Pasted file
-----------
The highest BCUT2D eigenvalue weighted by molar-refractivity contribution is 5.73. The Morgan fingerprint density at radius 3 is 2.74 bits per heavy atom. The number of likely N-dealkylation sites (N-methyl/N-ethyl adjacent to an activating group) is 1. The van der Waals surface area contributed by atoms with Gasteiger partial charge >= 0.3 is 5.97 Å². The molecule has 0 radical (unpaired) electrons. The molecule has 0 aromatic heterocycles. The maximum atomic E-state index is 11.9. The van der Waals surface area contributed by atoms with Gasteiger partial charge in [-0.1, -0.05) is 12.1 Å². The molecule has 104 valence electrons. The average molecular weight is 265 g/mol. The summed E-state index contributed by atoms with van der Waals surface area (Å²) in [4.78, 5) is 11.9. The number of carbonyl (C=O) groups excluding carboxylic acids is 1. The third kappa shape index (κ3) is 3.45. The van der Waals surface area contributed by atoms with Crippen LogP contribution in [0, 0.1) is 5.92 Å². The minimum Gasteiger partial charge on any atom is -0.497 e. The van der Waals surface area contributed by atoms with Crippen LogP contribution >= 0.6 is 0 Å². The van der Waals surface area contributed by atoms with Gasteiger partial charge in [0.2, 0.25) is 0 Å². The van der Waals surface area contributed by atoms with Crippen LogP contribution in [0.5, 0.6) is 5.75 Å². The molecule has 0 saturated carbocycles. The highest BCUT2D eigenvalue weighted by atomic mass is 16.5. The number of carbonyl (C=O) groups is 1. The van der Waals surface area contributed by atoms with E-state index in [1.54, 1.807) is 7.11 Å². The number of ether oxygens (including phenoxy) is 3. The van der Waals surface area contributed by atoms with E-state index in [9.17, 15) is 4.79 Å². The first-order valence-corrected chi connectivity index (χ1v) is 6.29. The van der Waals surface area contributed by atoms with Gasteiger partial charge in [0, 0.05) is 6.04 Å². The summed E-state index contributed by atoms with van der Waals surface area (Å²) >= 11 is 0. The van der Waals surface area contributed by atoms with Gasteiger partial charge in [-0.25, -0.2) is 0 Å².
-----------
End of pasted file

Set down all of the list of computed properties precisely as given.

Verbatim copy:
The highest BCUT2D eigenvalue weighted by molar-refractivity contribution is 5.73. The Morgan fingerprint density at radius 3 is 2.74 bits per heavy atom. The number of likely N-dealkylation sites (N-methyl/N-ethyl adjacent to an activating group) is 1. The van der Waals surface area contributed by atoms with Gasteiger partial charge >= 0.3 is 5.97 Å². The molecule has 0 radical (unpaired) electrons. The molecule has 0 aromatic heterocycles. The maximum atomic E-state index is 11.9. The van der Waals surface area contributed by atoms with Gasteiger partial charge in [-0.1, -0.05) is 12.1 Å². The molecule has 104 valence electrons. The average molecular weight is 265 g/mol. The summed E-state index contributed by atoms with van der Waals surface area (Å²) in [4.78, 5) is 11.9. The number of carbonyl (C=O) groups excluding carboxylic acids is 1. The third kappa shape index (κ3) is 3.45. The van der Waals surface area contributed by atoms with Crippen LogP contribution in [0, 0.1) is 5.92 Å². The minimum Gasteiger partial charge on any atom is -0.497 e. The van der Waals surface area contributed by atoms with Crippen LogP contribution >= 0.6 is 0 Å². The van der Waals surface area contributed by atoms with Gasteiger partial charge in [0.2, 0.25) is 0 Å². The van der Waals surface area contributed by atoms with Crippen LogP contribution in [0.5, 0.6) is 5.75 Å². The molecule has 0 saturated carbocycles. The highest BCUT2D eigenvalue weighted by atomic mass is 16.5. The number of carbonyl (C=O) groups is 1. The van der Waals surface area contributed by atoms with E-state index in [1.54, 1.807) is 7.11 Å². The number of ether oxygens (including phenoxy) is 3. The van der Waals surface area contributed by atoms with E-state index in [9.17, 15) is 4.79 Å². The first-order valence-corrected chi connectivity index (χ1v) is 6.29. The van der Waals surface area contributed by atoms with Gasteiger partial charge in [0, 0.05) is 6.04 Å². The summed E-state index contributed by atoms with van der Waals surface area (Å²) >= 11 is 0. The van der Waals surface area contributed by atoms with Gasteiger partial charge in [-0.25, -0.2) is 0 Å².